This article provides some clarification on various transport initiatives by City of Edinburgh Council (CEC). Several members of the public have raised concerns with the Community Council about these initiatives, often based on misinformation found online. Rather than preparing a separate response for each person, this briefing will provide a basis for such responses.
Low Emission Zone (LEZ)
An LEZ (sometimes called a Clean Air Zone, CAZ) is an area in which the use of older or more polluting vehicles is limited or prohibited. CEC is introducing a LEZ, covering an area slightly larger than Edinburgh city centre to be fully active from 1 June 2024. It is currently in a testing phase. Other LEZs in Scotland are in Aberdeen, Dundee and Glasgow. Unlike the London ULEZ, there are no permits. Vehicles considered more polluting (roughly pre-2015 (Euro 6) for diesel cars and pre-2013 (Euro 4) for petrol cars), are not allowed inside the LEZ
perimeter, and owners/drivers are charged each time they drive into the zone. Central Edinburgh air is badly polluted, and councils are legally required to take action to reduce such pollution (mainly nitrogen oxides and particulates) which comes mostly from vehicle exhausts. The LEZ is an attempt to reduce this pollution.
Low Traffic Neighbourhoods (LTN)
An LTN is an attempt to reduce traffic passing through a predominantly residential area, especially traffic which is seen as using residential streets to avoid busier main routes. Vehicular access is maintained to all properties in an LTN, though journeys within the LTN may take slightly longer. Filters may be put in place which only allow some traffic, e.g. buses or emergency services, to pass. It is these physical filters which discourage through traffic. The aim of an LTN is to make residential areas safer and more comfortable to live, travel and spend time in. CEC is responding to Government policies to encourage Active Travel (i.e. walking and cycling) and to reduce private car use, to reduce pollution, reduce carbon emissions and address the obesity epidemic. CEC is introducing LTN trials in Leith and Corstorphine and may subsequently introduce them in other areas of the city.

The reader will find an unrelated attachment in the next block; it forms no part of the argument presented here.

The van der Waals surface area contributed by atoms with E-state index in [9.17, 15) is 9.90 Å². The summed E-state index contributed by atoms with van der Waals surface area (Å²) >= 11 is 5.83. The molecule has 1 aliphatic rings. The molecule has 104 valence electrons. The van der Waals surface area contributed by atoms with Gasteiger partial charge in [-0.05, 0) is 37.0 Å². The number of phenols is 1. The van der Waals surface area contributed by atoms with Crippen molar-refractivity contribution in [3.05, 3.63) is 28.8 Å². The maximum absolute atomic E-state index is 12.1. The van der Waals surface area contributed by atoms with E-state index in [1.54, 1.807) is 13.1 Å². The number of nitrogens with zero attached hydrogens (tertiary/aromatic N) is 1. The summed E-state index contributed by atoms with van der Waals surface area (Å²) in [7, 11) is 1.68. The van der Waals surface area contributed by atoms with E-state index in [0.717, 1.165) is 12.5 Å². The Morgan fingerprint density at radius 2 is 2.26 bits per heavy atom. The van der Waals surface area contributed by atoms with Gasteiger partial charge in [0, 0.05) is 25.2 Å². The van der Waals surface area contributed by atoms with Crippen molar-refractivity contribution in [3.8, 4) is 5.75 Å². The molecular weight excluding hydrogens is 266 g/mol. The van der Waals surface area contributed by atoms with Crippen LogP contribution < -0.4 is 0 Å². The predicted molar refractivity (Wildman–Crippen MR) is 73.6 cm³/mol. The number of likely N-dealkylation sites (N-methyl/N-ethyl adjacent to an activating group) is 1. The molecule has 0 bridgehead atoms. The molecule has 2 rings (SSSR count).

More information: https://www.edinburgh.gov.uk/news/article/13101/developing-low-traffic-
20 Minute Neighbourhoods (20MN)
20 Minute Neighbourhoods is a planning initiative across the UK to promote towns and cities where everyone can access all of their daily needs within a 20 minute walk, including shops, post office, doctor, dentist, library and other council services, social venues, greenspaces and jobs. This is very much how towns and cities used to be organised, before the advent of out-of-town shopping centres and long commutes. With 20MNs, Local Development Plans prepared by the CEC encourage developers, businesses and service providers to set up local branches or small businesses to set up near to residential areas and in local centres
rather than on distant industrial estates. Stories that 20MNs will restrict peoples’ movements are entirely unfounded - no one’s ability to travel for shopping, services or work if they wish to do so will be affected. CEC is currently trialling 20MNs in Craigmillar/Niddrie, Gorgie/Dalry and Portobello, but will also introduce them to other parts of the city in due course, and with public consultation. More information: https://www.edinburgh.gov.uk/future-council/need-20-minute-neighbourhoods
Are all these initiatives linked?
The LEZ is aimed solely at reducing air pollution in the city centre. LTNs and 20MNs are separate initiatives brought into the Edinburgh 2030 Climate Strategy which aims to reduce carbon emissions and is the city’s response to the UN Paris Agreement, UK Low Carbon Transition Plan and the Scottish Government Climate Change Plan. CEC is therefore legally required to take action to (for instance) reduce private car use, increase Active Travel, insulate homes and other buildings, encourage businesses to be more energy efficient, reduce waste and create more low-carbon jobs. More information: https://www.edinburgh.gov.uk/downloads/download/15068/2030-climate-strategy
Credit: Nick Marshall, Northfield and Willowbrae Community Council